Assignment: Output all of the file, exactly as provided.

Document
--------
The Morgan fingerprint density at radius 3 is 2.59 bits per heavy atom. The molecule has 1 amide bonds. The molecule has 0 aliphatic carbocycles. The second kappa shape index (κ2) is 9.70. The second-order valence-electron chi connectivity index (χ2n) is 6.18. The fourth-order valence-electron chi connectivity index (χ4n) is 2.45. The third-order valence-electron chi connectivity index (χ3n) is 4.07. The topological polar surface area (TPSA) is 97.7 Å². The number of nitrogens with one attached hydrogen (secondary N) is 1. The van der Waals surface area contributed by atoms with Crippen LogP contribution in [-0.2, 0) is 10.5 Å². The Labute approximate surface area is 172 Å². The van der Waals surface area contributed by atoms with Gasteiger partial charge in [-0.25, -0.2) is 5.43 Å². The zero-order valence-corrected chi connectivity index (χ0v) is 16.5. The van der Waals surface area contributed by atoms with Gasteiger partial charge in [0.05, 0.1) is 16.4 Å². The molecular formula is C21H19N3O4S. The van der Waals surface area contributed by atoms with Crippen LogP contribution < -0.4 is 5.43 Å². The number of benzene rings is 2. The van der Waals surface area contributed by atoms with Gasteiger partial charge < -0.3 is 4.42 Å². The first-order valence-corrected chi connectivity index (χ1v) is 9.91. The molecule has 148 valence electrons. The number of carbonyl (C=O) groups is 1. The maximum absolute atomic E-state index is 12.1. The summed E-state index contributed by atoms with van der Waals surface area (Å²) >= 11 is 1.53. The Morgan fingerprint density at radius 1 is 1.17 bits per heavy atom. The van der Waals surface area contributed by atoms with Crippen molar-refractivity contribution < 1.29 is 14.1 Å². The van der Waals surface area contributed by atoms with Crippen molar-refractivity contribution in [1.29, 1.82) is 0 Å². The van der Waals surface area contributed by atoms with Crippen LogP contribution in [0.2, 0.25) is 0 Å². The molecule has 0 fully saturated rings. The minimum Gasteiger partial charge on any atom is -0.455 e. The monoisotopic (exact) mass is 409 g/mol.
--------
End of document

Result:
The Morgan fingerprint density at radius 3 is 2.59 bits per heavy atom. The molecule has 1 amide bonds. The molecule has 0 aliphatic carbocycles. The second kappa shape index (κ2) is 9.70. The second-order valence-electron chi connectivity index (χ2n) is 6.18. The fourth-order valence-electron chi connectivity index (χ4n) is 2.45. The third-order valence-electron chi connectivity index (χ3n) is 4.07. The topological polar surface area (TPSA) is 97.7 Å². The number of nitrogens with one attached hydrogen (secondary N) is 1. The van der Waals surface area contributed by atoms with Crippen LogP contribution in [-0.2, 0) is 10.5 Å². The Labute approximate surface area is 172 Å². The van der Waals surface area contributed by atoms with Gasteiger partial charge in [-0.25, -0.2) is 5.43 Å². The zero-order valence-corrected chi connectivity index (χ0v) is 16.5. The van der Waals surface area contributed by atoms with Gasteiger partial charge in [0.05, 0.1) is 16.4 Å². The molecular formula is C21H19N3O4S. The van der Waals surface area contributed by atoms with Crippen LogP contribution < -0.4 is 5.43 Å². The number of benzene rings is 2. The van der Waals surface area contributed by atoms with Gasteiger partial charge < -0.3 is 4.42 Å². The first-order valence-corrected chi connectivity index (χ1v) is 9.91. The molecule has 148 valence electrons. The number of carbonyl (C=O) groups is 1. The maximum absolute atomic E-state index is 12.1. The summed E-state index contributed by atoms with van der Waals surface area (Å²) >= 11 is 1.53. The Morgan fingerprint density at radius 1 is 1.17 bits per heavy atom. The van der Waals surface area contributed by atoms with Crippen molar-refractivity contribution < 1.29 is 14.1 Å². The van der Waals surface area contributed by atoms with Crippen molar-refractivity contribution in [1.29, 1.82) is 0 Å². The van der Waals surface area contributed by atoms with Crippen LogP contribution in [0.2, 0.25) is 0 Å². The molecule has 0 fully saturated rings. The minimum Gasteiger partial charge on any atom is -0.455 e. The monoisotopic (exact) mass is 409 g/mol.